Fiona Matley

  • Fiona Matley

    Fiona Matley is from Bristol and joined Oxford Brookes as a research student in September 2018. The title of her thesis is “Using automatic processes to change drinking behaviour in midlife adults”.

    How did you hear about Oxford Brookes University?

    After studying for a master’s degree at Oxford Brookes University, I worked as a Research Assistant in the Faculty of Health and Life Sciences, and found both experiences enjoyable.

    What attracted you to Oxford Brookes University to conduct your research?

    Through working here, I was already part of the Prevention Science Group, and knew both my supervisors - Dr Emma Davies and Professor David Foxcroft.  These were important factors in my decision to apply to study for a PhD here.  I’d also heard about the Nigel Groome studentships, and feel fortunate to be one of the students benefiting from this source of funding. 

    What were you doing before?

    In 2017, I started working as a post-graduate Research Assistant in the Faculty of Health & Life Sciences, which has given me great experience working on prevention and supportive cancer care research projects.  Before that I worked as a market research and customer insight manager in the voluntary and corporate sectors.  Whilst working for a national disability charity, I realised that I wanted to develop new skills that could be applied in health research, and this led to me undertaking the MSc in Psychology. 

    How easy did you find it to settle into the research environment?

    I’ve found the research culture here to be open, welcoming and enabling. People are willing to share what they have learned from their own research experiences, or suggest other sources of advice and support. Recently, the psychology department moved into refurbished offices, giving researchers access to new facilities and equipment. I can see how these will support the different research activities in my PhD project. 

    Tell us about your research.

    Around two thirds of alcohol-related deaths in the UK occur in people who are in their midlife years i.e. aged between 45 and 64 years of age.  Even though some people are drinking less than they did 10 years ago, patterns of alcohol consumption for people aged 45+ years are largely unchanged.  Currently there is a limited amount of research focused on midlife drinking behaviour, and very few initiatives aiming to reduce alcohol consumption in this age range have been developed and tested.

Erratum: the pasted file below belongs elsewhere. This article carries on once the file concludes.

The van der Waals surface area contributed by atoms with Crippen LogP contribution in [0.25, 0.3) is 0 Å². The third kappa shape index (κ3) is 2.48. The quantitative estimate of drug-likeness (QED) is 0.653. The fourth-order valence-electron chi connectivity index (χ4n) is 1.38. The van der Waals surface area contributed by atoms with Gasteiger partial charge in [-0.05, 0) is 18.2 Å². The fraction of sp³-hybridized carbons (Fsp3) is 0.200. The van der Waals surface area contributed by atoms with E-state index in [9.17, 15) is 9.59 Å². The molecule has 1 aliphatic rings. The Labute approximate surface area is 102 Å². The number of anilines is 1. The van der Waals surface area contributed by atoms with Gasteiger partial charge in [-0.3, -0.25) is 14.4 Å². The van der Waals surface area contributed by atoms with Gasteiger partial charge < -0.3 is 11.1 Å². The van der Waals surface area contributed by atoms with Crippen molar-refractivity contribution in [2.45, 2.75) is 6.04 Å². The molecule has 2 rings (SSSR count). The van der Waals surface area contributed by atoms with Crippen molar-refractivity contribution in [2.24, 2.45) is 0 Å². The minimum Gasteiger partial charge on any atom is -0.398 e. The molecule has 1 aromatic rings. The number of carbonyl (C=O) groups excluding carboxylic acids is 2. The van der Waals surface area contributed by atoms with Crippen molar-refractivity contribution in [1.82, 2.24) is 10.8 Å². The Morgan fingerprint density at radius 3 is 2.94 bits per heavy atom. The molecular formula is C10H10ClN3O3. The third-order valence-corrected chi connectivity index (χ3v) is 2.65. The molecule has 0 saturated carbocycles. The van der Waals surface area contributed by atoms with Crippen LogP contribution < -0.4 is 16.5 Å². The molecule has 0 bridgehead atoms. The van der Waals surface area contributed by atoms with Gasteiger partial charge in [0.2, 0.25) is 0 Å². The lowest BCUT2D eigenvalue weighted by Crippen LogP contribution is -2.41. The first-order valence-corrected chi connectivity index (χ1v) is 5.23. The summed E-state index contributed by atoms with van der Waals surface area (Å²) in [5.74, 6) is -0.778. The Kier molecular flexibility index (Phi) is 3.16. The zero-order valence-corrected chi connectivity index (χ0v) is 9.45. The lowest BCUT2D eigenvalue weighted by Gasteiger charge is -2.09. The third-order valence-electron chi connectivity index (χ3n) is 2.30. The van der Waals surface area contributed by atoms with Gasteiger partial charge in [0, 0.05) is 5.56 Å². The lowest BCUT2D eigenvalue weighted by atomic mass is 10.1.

Although most adults in the UK know about government guidance suggesting that low risk drinking means consuming no more than 14 units of alcohol each week, there is evidence to suggest that advice such as this has little effect on behaviour.  The limitations of using information to drive behaviour change are explained by dual-process models of health behaviour, in which decision making can follow two paths.  Cues such as information are considered via a conscious or reflective pathway whilst a second pathway, representing non-conscious or less deliberate decision making, explains responses based on automatic associations, habits and impulses. Results from several research studies show that automatic processes are particularly good at explaining and predicting drinking behaviour.  The purpose of my PhD project is to research, develop and test an intervention that aims to help midlife adults reduce the amount they drink, by targeting these automatic processes. 

    Organisations such as the Medical Research Council (MRC) want health interventions to be informed by evidence and theory, and to be developed using systematic processes.  My project will be using the Behaviour Change Wheel (BCW), which provides a clear eight-step process, to guide the development of a new intervention to reduce the amount people drink.  In line with MRC recommendations, the first four steps of the BCW focus on understanding the problem, resulting in a detailed analysis of issues around midlife drinking.  It is only at this point that decisions about the features of the intervention will be assessed and decided, in steps five to eight of the BCW.  Once the intervention has been fully developed, it will be tested in a pilot study, and evaluated. Positive results from the pilot and evaluation studies may indicate that this type of intervention has potential for practical application, following further research and development.

    What do you enjoy about being a research student?

    It’s a privilege to be able to spend time learning and develop new skills, and to be working with people that you respect and with whom you share interests.  Life as a research student means taking on responsibilities, but you’re also given autonomy and flexibility in the way you approach and manage your work.  There are bound to be challenges along the way, and learning how to deal with these, and where to go for advice and support, is all part of the experience. 

    What do you think about the research training offered at Oxford Brookes?

    There are plenty of training opportunities at Oxford Brookes University, and students are encouraged to get involved with different development activities that are available at a department, faculty and university level.  My development program to date has been excellent, and I feel well supported and thoroughly prepared to undertake my first research study.

    What are your future plans?

    Like many other countries, the UK is facing some considerable challenges in responding to changing healthcare needs.  We need good quality research, and skilful researchers to help us understand and address those needs.  I’d like to be a part of that, and continue to build experience and expertise in developing health interventions.